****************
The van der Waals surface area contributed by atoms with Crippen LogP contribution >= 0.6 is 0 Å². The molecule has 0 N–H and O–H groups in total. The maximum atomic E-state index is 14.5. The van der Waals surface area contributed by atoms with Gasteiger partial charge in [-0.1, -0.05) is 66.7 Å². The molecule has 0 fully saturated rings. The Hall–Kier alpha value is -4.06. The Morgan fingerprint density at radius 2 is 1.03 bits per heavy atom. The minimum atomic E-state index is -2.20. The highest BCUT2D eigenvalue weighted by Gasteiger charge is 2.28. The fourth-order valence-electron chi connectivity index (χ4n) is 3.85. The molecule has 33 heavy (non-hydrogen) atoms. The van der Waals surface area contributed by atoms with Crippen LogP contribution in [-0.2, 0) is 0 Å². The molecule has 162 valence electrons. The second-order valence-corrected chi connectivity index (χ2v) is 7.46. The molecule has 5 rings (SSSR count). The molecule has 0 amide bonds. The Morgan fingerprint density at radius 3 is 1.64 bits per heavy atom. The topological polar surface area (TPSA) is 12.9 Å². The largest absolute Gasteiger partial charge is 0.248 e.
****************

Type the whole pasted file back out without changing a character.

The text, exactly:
The van der Waals surface area contributed by atoms with Crippen LogP contribution >= 0.6 is 0 Å². The molecule has 0 N–H and O–H groups in total. The maximum atomic E-state index is 14.5. The van der Waals surface area contributed by atoms with Gasteiger partial charge in [-0.1, -0.05) is 66.7 Å². The molecule has 0 fully saturated rings. The Hall–Kier alpha value is -4.06. The Morgan fingerprint density at radius 2 is 1.03 bits per heavy atom. The minimum atomic E-state index is -2.20. The highest BCUT2D eigenvalue weighted by Gasteiger charge is 2.28. The fourth-order valence-electron chi connectivity index (χ4n) is 3.85. The molecule has 33 heavy (non-hydrogen) atoms. The van der Waals surface area contributed by atoms with Crippen LogP contribution in [-0.2, 0) is 0 Å². The molecule has 162 valence electrons. The second-order valence-corrected chi connectivity index (χ2v) is 7.46. The molecule has 5 rings (SSSR count). The molecule has 0 amide bonds. The Morgan fingerprint density at radius 3 is 1.64 bits per heavy atom. The topological polar surface area (TPSA) is 12.9 Å². The largest absolute Gasteiger partial charge is 0.248 e.